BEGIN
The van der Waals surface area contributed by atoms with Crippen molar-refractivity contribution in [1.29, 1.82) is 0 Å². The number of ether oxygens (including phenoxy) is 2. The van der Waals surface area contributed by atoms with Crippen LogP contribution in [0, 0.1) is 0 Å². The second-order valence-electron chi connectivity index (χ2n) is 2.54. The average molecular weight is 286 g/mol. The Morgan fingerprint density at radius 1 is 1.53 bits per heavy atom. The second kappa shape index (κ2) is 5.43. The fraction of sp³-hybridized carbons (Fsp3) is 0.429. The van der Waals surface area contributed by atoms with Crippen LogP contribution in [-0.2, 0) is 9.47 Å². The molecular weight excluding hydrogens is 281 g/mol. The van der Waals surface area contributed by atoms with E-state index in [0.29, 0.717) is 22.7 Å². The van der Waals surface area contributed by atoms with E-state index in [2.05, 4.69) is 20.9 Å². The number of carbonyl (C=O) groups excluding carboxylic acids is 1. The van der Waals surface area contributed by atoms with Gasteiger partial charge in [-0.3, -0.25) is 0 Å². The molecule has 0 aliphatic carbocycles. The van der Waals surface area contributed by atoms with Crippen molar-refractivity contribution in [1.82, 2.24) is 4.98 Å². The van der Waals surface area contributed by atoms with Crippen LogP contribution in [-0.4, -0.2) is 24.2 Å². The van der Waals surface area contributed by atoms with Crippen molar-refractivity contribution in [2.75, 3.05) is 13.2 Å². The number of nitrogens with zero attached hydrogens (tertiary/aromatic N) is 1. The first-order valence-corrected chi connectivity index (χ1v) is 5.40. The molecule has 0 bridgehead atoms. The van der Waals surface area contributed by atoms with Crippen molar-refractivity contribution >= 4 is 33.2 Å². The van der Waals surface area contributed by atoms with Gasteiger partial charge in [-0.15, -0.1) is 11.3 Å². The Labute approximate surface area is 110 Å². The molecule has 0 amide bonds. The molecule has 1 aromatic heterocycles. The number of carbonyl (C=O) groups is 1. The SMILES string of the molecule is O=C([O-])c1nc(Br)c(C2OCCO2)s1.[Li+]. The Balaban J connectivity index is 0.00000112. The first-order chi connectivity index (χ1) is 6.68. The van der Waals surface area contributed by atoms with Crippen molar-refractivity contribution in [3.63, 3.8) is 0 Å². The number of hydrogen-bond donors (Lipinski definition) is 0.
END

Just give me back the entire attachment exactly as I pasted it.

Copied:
The van der Waals surface area contributed by atoms with Crippen molar-refractivity contribution in [1.29, 1.82) is 0 Å². The number of ether oxygens (including phenoxy) is 2. The van der Waals surface area contributed by atoms with Crippen LogP contribution in [0, 0.1) is 0 Å². The second-order valence-electron chi connectivity index (χ2n) is 2.54. The average molecular weight is 286 g/mol. The Morgan fingerprint density at radius 1 is 1.53 bits per heavy atom. The second kappa shape index (κ2) is 5.43. The fraction of sp³-hybridized carbons (Fsp3) is 0.429. The van der Waals surface area contributed by atoms with Crippen LogP contribution in [-0.2, 0) is 9.47 Å². The molecular weight excluding hydrogens is 281 g/mol. The van der Waals surface area contributed by atoms with E-state index in [0.29, 0.717) is 22.7 Å². The van der Waals surface area contributed by atoms with E-state index in [2.05, 4.69) is 20.9 Å². The number of carbonyl (C=O) groups excluding carboxylic acids is 1. The van der Waals surface area contributed by atoms with Gasteiger partial charge in [-0.3, -0.25) is 0 Å². The molecule has 0 aliphatic carbocycles. The van der Waals surface area contributed by atoms with Crippen molar-refractivity contribution in [1.82, 2.24) is 4.98 Å². The van der Waals surface area contributed by atoms with Crippen LogP contribution in [-0.4, -0.2) is 24.2 Å². The van der Waals surface area contributed by atoms with Crippen molar-refractivity contribution in [2.75, 3.05) is 13.2 Å². The number of nitrogens with zero attached hydrogens (tertiary/aromatic N) is 1. The first-order valence-corrected chi connectivity index (χ1v) is 5.40. The molecule has 0 bridgehead atoms. The van der Waals surface area contributed by atoms with Crippen molar-refractivity contribution >= 4 is 33.2 Å². The van der Waals surface area contributed by atoms with Gasteiger partial charge in [-0.15, -0.1) is 11.3 Å². The Labute approximate surface area is 110 Å². The molecule has 0 amide bonds. The molecule has 1 aromatic heterocycles. The number of carbonyl (C=O) groups is 1. The SMILES string of the molecule is O=C([O-])c1nc(Br)c(C2OCCO2)s1.[Li+]. The Balaban J connectivity index is 0.00000112. The first-order chi connectivity index (χ1) is 6.68. The van der Waals surface area contributed by atoms with Crippen molar-refractivity contribution in [3.63, 3.8) is 0 Å². The number of hydrogen-bond donors (Lipinski definition) is 0.